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Tips for picking a summer wine

What wine should you drink in summer? It’s something we’ve all wondered at some point. A glass of white wine or rosé can be the best thing to go with a meal at this time of year. Aside from the fact that it’s more refreshing, it goes perfectly with seafood dishes and salads. But even though we love our #WhiteWineSummer, you could also enjoy a good red if you drink it at the right temperature.   

In this article, we’ll tell you what wines to drink over the summer and some tips for storing both whites and reds over the hottest months of the year. Don’t let the heat ruin your afternoons and evenings with wine this summer! Make sure you’re taking notes! 

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What wine to drink in summer

As we mentioned, whites, rosés and sparkling wines are best suited to summer temperatures and dishes. However, young fruity reds are also a good choice. That’s why we think there’s no type of wine that’s best for summer – variety is the spice of life. So, which should we go for? We’ll give you some simple tips to help you pick out your wines this summer.  

White wines are the ones that go best with light summer dishes, such as grilled fish or seafood (in this case, 875m Chardonnay is a real stand-out). Rosés also go perfectly with pasta, salads, chilled soups or Asian dishes. Lastly, red wines are always a fail-safe option for main courses such as meats or saucy fish dishes. But what about sparkling wine? Clearly, they’re a great option to go with dessert or an ice cream.  

Over the warmer months, it’s a good idea to go for a wine with a lower alcohol content (such as a young wine), since alcohol can lead to dehydration. You could also go for a cooler wine-based drink, such as sangria, tinto de verano (a red wine shandy) or even some cocktails. This way can you can enjoy wine in the most refreshing way possible, with a bit of ice.  

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How to keep your wine cool over the summer

You can keep white wines or rosés in the fridge over the warmer months. However, red wines can go off or change their characteristics if left in the fridge for a few days.  

To chill a red wine before serving, you can pop it in the fridge for half an hour. These wines should be kept at around 15-20ºC. Another simple way to chill them is to put them in an ice bucket with cold water and a few ice cubes.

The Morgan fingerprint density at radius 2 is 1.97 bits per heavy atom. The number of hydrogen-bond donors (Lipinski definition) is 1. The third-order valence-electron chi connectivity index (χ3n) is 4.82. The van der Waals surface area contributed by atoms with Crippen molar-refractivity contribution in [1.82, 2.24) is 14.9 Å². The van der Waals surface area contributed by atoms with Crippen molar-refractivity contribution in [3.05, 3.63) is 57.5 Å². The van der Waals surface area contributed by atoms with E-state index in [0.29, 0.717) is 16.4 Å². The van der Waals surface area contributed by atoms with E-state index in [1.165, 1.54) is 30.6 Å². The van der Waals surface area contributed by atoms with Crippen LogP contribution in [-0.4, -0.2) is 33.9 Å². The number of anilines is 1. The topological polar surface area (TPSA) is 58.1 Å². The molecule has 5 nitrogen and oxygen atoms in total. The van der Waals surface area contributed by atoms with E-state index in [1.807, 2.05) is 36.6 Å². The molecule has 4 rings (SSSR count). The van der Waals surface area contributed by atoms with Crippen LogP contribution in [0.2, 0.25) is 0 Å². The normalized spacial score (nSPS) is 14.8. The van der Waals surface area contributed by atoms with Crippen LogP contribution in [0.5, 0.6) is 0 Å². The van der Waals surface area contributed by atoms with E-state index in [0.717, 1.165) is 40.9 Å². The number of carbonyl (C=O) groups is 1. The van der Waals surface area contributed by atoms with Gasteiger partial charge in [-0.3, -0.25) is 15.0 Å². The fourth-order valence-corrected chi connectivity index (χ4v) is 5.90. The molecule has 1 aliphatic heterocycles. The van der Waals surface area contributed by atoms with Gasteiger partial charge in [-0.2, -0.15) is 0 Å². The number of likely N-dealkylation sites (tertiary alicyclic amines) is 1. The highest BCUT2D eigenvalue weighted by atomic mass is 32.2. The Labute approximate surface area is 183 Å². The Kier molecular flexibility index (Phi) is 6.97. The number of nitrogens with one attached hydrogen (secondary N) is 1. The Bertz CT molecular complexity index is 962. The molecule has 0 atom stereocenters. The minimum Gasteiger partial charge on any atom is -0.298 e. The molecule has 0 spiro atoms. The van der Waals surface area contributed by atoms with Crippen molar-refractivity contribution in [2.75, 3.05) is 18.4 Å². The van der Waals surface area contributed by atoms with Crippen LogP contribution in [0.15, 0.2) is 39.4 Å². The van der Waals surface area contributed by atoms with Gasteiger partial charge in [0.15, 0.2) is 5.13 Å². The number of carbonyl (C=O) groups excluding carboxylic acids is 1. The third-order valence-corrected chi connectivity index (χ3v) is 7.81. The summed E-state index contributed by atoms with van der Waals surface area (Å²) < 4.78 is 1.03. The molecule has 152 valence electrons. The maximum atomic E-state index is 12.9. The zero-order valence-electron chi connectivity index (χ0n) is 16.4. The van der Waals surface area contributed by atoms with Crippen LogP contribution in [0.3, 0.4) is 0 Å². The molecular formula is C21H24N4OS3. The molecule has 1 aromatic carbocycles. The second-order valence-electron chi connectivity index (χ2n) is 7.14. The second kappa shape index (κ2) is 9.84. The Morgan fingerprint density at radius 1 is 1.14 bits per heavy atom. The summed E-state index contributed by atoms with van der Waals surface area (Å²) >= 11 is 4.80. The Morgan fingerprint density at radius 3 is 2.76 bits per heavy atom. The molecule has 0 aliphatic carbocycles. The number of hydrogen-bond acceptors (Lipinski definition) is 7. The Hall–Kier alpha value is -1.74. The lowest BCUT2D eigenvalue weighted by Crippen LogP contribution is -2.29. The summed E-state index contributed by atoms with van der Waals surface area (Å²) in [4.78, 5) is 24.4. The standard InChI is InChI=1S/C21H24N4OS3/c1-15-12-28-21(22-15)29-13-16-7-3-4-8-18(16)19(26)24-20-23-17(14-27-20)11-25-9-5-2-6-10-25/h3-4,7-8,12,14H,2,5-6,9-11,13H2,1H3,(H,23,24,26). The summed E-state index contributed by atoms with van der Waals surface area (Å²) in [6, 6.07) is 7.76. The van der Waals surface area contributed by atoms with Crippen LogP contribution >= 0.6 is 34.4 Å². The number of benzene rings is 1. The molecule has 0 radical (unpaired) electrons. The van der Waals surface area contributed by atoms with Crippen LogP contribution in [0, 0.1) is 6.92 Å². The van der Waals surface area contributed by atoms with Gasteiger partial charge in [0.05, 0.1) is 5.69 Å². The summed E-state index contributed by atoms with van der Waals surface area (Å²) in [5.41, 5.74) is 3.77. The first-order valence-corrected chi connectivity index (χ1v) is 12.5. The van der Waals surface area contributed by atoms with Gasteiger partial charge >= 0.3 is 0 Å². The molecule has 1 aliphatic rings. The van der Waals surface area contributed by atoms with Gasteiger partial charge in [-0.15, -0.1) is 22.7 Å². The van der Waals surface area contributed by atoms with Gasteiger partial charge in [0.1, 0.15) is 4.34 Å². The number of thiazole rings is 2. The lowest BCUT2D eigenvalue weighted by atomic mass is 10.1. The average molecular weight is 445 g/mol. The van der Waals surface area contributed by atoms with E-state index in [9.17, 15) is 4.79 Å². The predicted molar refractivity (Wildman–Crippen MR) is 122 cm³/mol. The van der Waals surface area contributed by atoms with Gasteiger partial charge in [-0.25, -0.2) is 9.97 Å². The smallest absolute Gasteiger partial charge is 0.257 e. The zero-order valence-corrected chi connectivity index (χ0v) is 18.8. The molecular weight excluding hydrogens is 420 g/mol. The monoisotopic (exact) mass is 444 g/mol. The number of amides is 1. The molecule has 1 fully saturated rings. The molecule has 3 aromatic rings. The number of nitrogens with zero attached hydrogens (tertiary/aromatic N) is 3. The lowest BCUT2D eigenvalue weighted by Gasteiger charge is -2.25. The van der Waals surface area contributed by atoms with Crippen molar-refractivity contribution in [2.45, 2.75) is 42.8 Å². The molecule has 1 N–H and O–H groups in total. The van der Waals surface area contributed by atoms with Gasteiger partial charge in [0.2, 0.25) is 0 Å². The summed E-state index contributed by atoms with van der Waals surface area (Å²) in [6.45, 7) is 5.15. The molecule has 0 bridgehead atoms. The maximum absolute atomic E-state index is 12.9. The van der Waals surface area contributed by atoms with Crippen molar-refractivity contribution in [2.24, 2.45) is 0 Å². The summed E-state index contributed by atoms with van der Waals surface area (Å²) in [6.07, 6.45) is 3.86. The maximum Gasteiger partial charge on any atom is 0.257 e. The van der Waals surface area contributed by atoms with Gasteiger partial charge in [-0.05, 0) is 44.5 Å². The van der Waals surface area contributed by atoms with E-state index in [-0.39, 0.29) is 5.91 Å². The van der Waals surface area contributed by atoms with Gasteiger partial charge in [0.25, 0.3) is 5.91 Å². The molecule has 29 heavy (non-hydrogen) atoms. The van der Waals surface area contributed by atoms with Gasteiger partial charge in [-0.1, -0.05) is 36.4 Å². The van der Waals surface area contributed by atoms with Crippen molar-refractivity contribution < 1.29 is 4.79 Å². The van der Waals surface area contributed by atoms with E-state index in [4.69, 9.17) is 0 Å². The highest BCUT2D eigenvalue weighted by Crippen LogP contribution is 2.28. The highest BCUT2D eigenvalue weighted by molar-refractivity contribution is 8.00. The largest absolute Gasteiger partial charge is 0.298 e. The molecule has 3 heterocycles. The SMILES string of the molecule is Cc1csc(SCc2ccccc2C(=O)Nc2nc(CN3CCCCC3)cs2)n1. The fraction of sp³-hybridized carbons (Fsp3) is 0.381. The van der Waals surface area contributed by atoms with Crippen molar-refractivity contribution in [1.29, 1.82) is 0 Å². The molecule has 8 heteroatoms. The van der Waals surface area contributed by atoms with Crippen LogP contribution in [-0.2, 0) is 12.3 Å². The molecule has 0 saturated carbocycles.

You can chill white wines the same way, but you’ll need to leave them in the fridge for two hours to get them at a pleasant temperature for summer drinking, around 8-10ºC.  

A trick: If you put a bottle of wine in an ice bucket, add a little salt to get it to chill quicker. 

Discover the perfect temperatures for each type of wine

Wine-cooling accessories

Nowadays, you can get electric wine coolers for the home, which are smaller than professional ones —you can even get one-bottle coolers— but this option isn’t exactly easy on the wallet. 

The freezer is always a good last-minute option if you need to chill a wine in 10 minutes, but don’t leave it in there any longer, and wrap it in a damp cloth or paper towel to get it to cool quicker. 

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How to store open bottles

If you want to store an opened bottle in the fridge, place it upright, don’t lay it on its side. If the wine comes into contact with the cork at this time of year, if could mean that the microorganisms that live in the cork affect the wine and make it turn vinegary.  If you're a wine lover, you need to get a vacuum wine stopper to draw the air out of the bottle and create a vacuum in the bottle to stop the wine from oxidising too fast.  

Do you want to know how to store your wine at home? Don't forget to take a look at these tips!

How to enjoy your wine over the summer

Remember to keep your wine out of the sun, even if it's in an ice bucket, since sunlight can seriously damage the product.  

What’s more, even if it’s absolutely sweltering, you should never put ice in your wine. You can now get a kind of silicon ice cube that cools your drink without watering it down, meaning that your wine will keep all of its flavour. In any case, this is a better option for lower-quality white wines. 

Lastly, keep your glass half full and hold it by the stem. If you overfill your glass and hold it by the bowl, it will warm up quicker, and you won’t have much time to enjoy your cool wine.

We hope these tips have been useful for you and that you get the chance to taste and discover some of our whites, reds and rosés over the summer. What’s more, to make sure you're drinking your wine with the best pairing, don't forget to take a look at our blog with ideas and recipes. Here’s a little something to pique your interest: